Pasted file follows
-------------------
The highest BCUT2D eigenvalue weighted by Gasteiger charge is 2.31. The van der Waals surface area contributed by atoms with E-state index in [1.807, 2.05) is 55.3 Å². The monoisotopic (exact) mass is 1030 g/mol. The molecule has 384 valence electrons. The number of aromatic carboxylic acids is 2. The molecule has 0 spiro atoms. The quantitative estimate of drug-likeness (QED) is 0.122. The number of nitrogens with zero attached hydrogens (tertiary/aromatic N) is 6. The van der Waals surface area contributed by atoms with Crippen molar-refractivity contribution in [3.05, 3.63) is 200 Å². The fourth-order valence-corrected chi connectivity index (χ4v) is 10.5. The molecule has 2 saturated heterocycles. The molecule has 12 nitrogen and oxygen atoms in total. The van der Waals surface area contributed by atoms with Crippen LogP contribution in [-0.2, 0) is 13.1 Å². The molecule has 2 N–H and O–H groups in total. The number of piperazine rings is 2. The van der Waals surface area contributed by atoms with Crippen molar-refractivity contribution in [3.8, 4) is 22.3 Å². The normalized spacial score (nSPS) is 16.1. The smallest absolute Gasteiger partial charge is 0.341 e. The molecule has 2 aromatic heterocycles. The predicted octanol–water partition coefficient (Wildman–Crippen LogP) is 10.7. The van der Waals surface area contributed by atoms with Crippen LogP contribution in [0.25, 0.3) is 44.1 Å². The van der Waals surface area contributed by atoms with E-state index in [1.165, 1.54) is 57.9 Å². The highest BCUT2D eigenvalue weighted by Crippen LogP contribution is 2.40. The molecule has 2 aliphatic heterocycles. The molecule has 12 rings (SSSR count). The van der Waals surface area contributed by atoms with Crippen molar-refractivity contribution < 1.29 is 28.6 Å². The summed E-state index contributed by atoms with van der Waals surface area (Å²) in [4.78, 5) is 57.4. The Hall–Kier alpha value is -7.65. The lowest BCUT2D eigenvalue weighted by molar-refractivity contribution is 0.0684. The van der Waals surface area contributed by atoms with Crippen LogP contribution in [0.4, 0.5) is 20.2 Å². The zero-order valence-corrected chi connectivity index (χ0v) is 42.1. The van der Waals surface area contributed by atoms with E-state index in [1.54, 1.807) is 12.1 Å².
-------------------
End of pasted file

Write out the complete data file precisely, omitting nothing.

The highest BCUT2D eigenvalue weighted by Gasteiger charge is 2.31. The van der Waals surface area contributed by atoms with E-state index in [1.807, 2.05) is 55.3 Å². The monoisotopic (exact) mass is 1030 g/mol. The molecule has 384 valence electrons. The number of aromatic carboxylic acids is 2. The molecule has 0 spiro atoms. The quantitative estimate of drug-likeness (QED) is 0.122. The number of nitrogens with zero attached hydrogens (tertiary/aromatic N) is 6. The van der Waals surface area contributed by atoms with Crippen molar-refractivity contribution in [3.05, 3.63) is 200 Å². The fourth-order valence-corrected chi connectivity index (χ4v) is 10.5. The molecule has 2 saturated heterocycles. The molecule has 12 nitrogen and oxygen atoms in total. The van der Waals surface area contributed by atoms with Crippen LogP contribution in [-0.2, 0) is 13.1 Å². The molecule has 2 N–H and O–H groups in total. The number of piperazine rings is 2. The van der Waals surface area contributed by atoms with Crippen molar-refractivity contribution in [3.8, 4) is 22.3 Å². The normalized spacial score (nSPS) is 16.1. The smallest absolute Gasteiger partial charge is 0.341 e. The molecule has 2 aromatic heterocycles. The predicted octanol–water partition coefficient (Wildman–Crippen LogP) is 10.7. The van der Waals surface area contributed by atoms with Crippen LogP contribution in [0.25, 0.3) is 44.1 Å². The van der Waals surface area contributed by atoms with E-state index in [1.165, 1.54) is 57.9 Å². The highest BCUT2D eigenvalue weighted by Crippen LogP contribution is 2.40. The molecule has 2 aliphatic heterocycles. The molecule has 12 rings (SSSR count). The van der Waals surface area contributed by atoms with Crippen molar-refractivity contribution < 1.29 is 28.6 Å². The summed E-state index contributed by atoms with van der Waals surface area (Å²) in [4.78, 5) is 57.4. The Hall–Kier alpha value is -7.65. The lowest BCUT2D eigenvalue weighted by molar-refractivity contribution is 0.0684. The van der Waals surface area contributed by atoms with Crippen LogP contribution in [0.4, 0.5) is 20.2 Å². The zero-order valence-corrected chi connectivity index (χ0v) is 42.1. The van der Waals surface area contributed by atoms with E-state index in [1.54, 1.807) is 12.1 Å².